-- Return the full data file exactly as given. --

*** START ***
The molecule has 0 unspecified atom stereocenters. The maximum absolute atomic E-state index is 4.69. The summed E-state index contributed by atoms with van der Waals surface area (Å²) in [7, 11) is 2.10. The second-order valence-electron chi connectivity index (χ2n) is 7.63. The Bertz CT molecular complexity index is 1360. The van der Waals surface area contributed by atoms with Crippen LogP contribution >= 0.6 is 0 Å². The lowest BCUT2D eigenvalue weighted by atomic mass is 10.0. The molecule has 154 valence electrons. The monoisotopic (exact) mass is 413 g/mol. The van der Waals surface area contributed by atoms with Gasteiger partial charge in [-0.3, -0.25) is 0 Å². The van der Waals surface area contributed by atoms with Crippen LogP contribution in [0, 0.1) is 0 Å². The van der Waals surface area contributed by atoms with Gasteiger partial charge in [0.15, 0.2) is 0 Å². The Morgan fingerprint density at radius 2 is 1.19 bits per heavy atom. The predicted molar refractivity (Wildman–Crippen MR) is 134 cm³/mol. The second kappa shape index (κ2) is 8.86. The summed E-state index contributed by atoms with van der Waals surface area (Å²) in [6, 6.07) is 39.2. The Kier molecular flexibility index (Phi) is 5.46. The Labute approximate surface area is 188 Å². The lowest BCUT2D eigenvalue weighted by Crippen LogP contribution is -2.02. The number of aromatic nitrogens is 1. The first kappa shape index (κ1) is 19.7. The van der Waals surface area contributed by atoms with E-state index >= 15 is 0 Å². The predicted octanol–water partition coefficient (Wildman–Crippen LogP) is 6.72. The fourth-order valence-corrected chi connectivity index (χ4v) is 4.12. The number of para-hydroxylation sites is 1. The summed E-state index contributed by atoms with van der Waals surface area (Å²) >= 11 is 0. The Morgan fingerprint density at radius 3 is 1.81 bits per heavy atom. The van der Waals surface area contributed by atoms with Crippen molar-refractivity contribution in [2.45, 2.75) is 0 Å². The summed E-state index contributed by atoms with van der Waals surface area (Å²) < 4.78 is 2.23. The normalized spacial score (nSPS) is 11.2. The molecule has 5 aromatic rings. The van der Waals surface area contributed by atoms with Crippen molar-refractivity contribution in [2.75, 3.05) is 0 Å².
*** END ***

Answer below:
The molecule has 0 unspecified atom stereocenters. The maximum absolute atomic E-state index is 4.69. The summed E-state index contributed by atoms with van der Waals surface area (Å²) in [7, 11) is 2.10. The second-order valence-electron chi connectivity index (χ2n) is 7.63. The Bertz CT molecular complexity index is 1360. The van der Waals surface area contributed by atoms with Crippen LogP contribution >= 0.6 is 0 Å². The lowest BCUT2D eigenvalue weighted by atomic mass is 10.0. The molecule has 154 valence electrons. The monoisotopic (exact) mass is 413 g/mol. The van der Waals surface area contributed by atoms with Gasteiger partial charge in [-0.3, -0.25) is 0 Å². The van der Waals surface area contributed by atoms with Crippen LogP contribution in [0, 0.1) is 0 Å². The van der Waals surface area contributed by atoms with Gasteiger partial charge in [0.15, 0.2) is 0 Å². The Morgan fingerprint density at radius 2 is 1.19 bits per heavy atom. The predicted molar refractivity (Wildman–Crippen MR) is 134 cm³/mol. The second kappa shape index (κ2) is 8.86. The summed E-state index contributed by atoms with van der Waals surface area (Å²) in [6, 6.07) is 39.2. The Kier molecular flexibility index (Phi) is 5.46. The Labute approximate surface area is 188 Å². The lowest BCUT2D eigenvalue weighted by Crippen LogP contribution is -2.02. The number of aromatic nitrogens is 1. The first kappa shape index (κ1) is 19.7. The van der Waals surface area contributed by atoms with E-state index >= 15 is 0 Å². The predicted octanol–water partition coefficient (Wildman–Crippen LogP) is 6.72. The fourth-order valence-corrected chi connectivity index (χ4v) is 4.12. The number of para-hydroxylation sites is 1. The summed E-state index contributed by atoms with van der Waals surface area (Å²) >= 11 is 0. The Morgan fingerprint density at radius 3 is 1.81 bits per heavy atom. The van der Waals surface area contributed by atoms with Crippen molar-refractivity contribution in [2.45, 2.75) is 0 Å². The summed E-state index contributed by atoms with van der Waals surface area (Å²) < 4.78 is 2.23. The normalized spacial score (nSPS) is 11.2. The molecule has 5 aromatic rings. The van der Waals surface area contributed by atoms with Crippen molar-refractivity contribution in [2.75, 3.05) is 0 Å².